Have you ever bought tons of CAD licenses for a team that’s super-powered and skilled to use them, to then face the challenge of shifting to BIM models instead? Or maybe you work in a company where people have various skills and software preferences but can’t seem to align different projects and collaborate effectively?

These are part of significant challenges the Architecture, Engineering, and Construction (AEC) industry is facing. We know the struggle and are constantly working on optimising the solution: Speckle. And here’s how we’re doing it.

In this post, we’ll cover industry standards, the controversial POVs around CAD vs. BIM, and why you shouldn’t pick one over the other.

CAD vs. BIM. What’s the difference?

Both CAD and BIM are processes used in the AEC industry.

Computer-Aided Design (CAD)

CAD is a 2D or 3D design software used to create, modify, analyse, and optimise designs. It allows designers to visualise the physical characteristics of an object, including dimensions, materials, and textures. CAD mainly focuses on the graphical representation of an object and replacing the traditional hand-drafting processes with automated ones. Examples include Rhino and AutoCAD.

Below is a Rhino model available on Speckle’s 3D viewer.

Baori Water Well - Speckle.xyz

Building Information Modelling (BIM)

BIM is a comprehensive process that involves the creation of a digital representation of a building, incorporating a wealth of information such as materials, dimensions, properties, and relationships. With BIM, designers can analyse the performance of the building, such as energy efficiency, sustainability, and safety. Examples include Revit and Archicad.

Below find a Revit model on Speckle’s 3D Viewer.

Grenoble Housing - Speckle.xyz

In short, CAD is primarily used for creating technical drawings, while BIM is used for creating a digital model that contains information about the building components and their relationship.

Is One Better Than The Other? (or Should You Shift From CAD To BIM?)

Now that we understand the difference, should one be used over the other?

One of the most challenging problems in the construction sector stems from distinct teams working in silos (CIOB, 2022). These work processes can lead to miscommunication, coordination challenges, and a lack of teamwork.

The BIM boom has shaped the Construction industry, especially with the rise of Virtual Reality (VR), Generative design, and modular design. However, “the advent of BIM has also led to technical concerns at the expense of the social aspect of design communication.” (Stefanescu, 2020).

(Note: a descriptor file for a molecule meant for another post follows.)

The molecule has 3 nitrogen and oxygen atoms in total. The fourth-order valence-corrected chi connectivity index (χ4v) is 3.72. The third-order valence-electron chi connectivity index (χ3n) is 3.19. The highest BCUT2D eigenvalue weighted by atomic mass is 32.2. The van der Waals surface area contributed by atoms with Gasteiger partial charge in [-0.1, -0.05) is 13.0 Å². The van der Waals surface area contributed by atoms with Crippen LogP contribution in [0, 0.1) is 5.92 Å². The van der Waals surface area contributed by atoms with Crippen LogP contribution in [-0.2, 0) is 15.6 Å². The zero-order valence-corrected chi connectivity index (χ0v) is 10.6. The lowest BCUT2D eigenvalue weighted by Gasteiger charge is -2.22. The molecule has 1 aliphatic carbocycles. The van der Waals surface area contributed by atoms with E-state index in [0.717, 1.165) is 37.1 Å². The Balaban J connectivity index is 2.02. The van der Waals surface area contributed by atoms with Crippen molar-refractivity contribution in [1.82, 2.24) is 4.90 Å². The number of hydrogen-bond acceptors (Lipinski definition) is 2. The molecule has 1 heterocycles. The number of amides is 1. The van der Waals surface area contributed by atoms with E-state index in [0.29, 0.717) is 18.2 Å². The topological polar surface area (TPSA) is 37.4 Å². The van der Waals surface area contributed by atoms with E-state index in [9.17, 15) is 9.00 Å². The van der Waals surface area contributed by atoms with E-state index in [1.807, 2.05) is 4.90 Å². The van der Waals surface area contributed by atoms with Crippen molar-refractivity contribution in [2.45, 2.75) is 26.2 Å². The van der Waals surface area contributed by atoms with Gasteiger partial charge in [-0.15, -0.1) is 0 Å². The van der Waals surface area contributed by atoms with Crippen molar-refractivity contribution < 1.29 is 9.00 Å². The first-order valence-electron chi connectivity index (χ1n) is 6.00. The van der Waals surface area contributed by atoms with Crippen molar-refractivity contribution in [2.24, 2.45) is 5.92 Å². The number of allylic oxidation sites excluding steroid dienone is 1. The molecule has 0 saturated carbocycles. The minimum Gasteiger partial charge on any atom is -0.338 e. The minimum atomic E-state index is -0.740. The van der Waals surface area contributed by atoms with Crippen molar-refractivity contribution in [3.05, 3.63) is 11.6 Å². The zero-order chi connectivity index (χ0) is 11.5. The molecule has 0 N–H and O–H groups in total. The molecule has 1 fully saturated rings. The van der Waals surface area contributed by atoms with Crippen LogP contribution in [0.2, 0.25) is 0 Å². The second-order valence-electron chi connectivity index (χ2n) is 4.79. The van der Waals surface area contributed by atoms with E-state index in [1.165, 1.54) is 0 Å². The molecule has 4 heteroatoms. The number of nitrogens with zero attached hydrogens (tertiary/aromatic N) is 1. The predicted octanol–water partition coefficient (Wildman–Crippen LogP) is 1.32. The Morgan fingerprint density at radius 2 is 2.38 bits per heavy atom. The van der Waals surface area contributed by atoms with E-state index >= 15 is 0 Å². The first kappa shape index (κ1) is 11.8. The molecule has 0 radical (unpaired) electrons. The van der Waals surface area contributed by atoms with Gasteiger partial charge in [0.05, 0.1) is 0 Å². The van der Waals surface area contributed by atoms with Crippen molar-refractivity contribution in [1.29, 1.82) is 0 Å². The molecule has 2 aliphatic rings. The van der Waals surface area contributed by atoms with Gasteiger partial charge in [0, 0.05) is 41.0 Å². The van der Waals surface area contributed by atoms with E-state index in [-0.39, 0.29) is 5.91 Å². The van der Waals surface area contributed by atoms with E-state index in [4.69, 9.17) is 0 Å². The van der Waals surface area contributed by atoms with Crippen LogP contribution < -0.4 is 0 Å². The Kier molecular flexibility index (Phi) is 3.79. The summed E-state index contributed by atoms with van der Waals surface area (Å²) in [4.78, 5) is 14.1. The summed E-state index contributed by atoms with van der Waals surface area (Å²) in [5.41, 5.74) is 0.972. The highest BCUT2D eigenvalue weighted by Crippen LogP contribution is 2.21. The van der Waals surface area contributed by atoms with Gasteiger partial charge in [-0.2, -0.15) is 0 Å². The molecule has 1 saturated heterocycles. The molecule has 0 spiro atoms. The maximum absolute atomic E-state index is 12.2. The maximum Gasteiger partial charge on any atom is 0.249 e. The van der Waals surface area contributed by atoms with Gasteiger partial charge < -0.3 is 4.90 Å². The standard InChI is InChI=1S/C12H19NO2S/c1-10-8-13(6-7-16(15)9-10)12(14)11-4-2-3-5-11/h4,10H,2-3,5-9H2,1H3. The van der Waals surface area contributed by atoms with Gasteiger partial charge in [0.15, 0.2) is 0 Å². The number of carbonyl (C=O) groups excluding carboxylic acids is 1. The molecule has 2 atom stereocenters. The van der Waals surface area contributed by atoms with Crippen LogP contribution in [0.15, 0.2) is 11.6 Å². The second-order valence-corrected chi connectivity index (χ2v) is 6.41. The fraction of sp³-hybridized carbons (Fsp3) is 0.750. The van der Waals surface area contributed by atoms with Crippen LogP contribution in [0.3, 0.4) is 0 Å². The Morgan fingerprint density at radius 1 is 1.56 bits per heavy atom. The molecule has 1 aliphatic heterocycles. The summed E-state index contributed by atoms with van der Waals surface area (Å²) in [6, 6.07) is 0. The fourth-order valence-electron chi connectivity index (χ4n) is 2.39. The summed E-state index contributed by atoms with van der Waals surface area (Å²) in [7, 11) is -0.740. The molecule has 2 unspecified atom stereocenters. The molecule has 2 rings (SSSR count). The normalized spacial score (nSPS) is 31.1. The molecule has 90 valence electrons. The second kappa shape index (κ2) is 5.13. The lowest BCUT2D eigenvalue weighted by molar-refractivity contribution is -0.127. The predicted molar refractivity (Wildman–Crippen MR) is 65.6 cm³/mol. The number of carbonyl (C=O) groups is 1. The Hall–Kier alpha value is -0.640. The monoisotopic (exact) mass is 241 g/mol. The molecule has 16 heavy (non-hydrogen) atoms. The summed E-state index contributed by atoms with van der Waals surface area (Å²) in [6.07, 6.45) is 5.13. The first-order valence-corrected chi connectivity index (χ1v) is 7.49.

BIM shouldn’t be perceived as a replacement or upgrade of CAD workflows but rather a way of making these drawings part of a centralised project management ecosystem. This is why we stand by the fact that one should not be used over the other. The collaboration of both processes is feasible and should be enabled to maximise internal efficiencies and productivity.

A great illustration of this is Benoy, Architecture and Graphic Design Studio, who used Speckle to facilitate cross-collaboration between Revit, Blender, and Grasshopper (read full story here).

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Teams can work effectively towards their respective project deliverables by accessing data and iterations in a more granular way,” said Ami Nigam, Head of Technology at Benoy.


Below is an example of how Speckle enables and simplifies the Revit to SketchUp workflow.

When CAD and BIM are used interchangeably, resources are saved, and employee morale increases because people are encouraged to use the tools they are most comfortable with (FullSail Partners, 2022).

Speckle Is Bridging the AEC Gap

Why do we necessarily need to fit experts into one tool? It takes time to get used to new software. We’re here to make you forget about the licenses and focus on what matters: connecting over data to reduce project lifecycle and “AEC headaches.”

We want Speckle to become the de-facto data platform that liberates AEC from proprietary file formats and closed source software so that we, as a community of AEC hackers and doers, can shape the digital future of the built environment.

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💡Did you know it takes on average two years to transition from CAD to BIM?


Large companies waste time training teams on adopting new tools (to the detriment of Customer Experience!) because they are too afraid to democratise their data structure and strategy.

Speckle is bridging the gap between the interoperability problem that many AEC firms are facing. We strive to create a hybrid workflow incorporating CAD and BIM software, making communication between the two smoother and more accessible. We want to increase access and connectivity across different software to promote cross-collaboration and employee engagement.

Keep reading to find out how.

Introducing Speckle Mapper

We recently introduced Speckle Mapper to enable and facilitate 3D data transfers. We want to empower you to transfer CAD (Rhino, SketchUp) models to BIM (Revit) without any visual programming tools. And most importantly, without having to pick CAD over BIM, or vice versa.

Managers should be given the right tools to strengthen communication and dialogue within their organisation, and teams shouldn’t be wasting time unlearning or learning CAD or BIM.

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Speckle Mapper is available as Alpha release to transfer models from Rhino and SketchUp Connectors to Revit. Mapper will be available to other Connectors as part of our roadmap.


Join our next Community StandUp to see Mapper in action.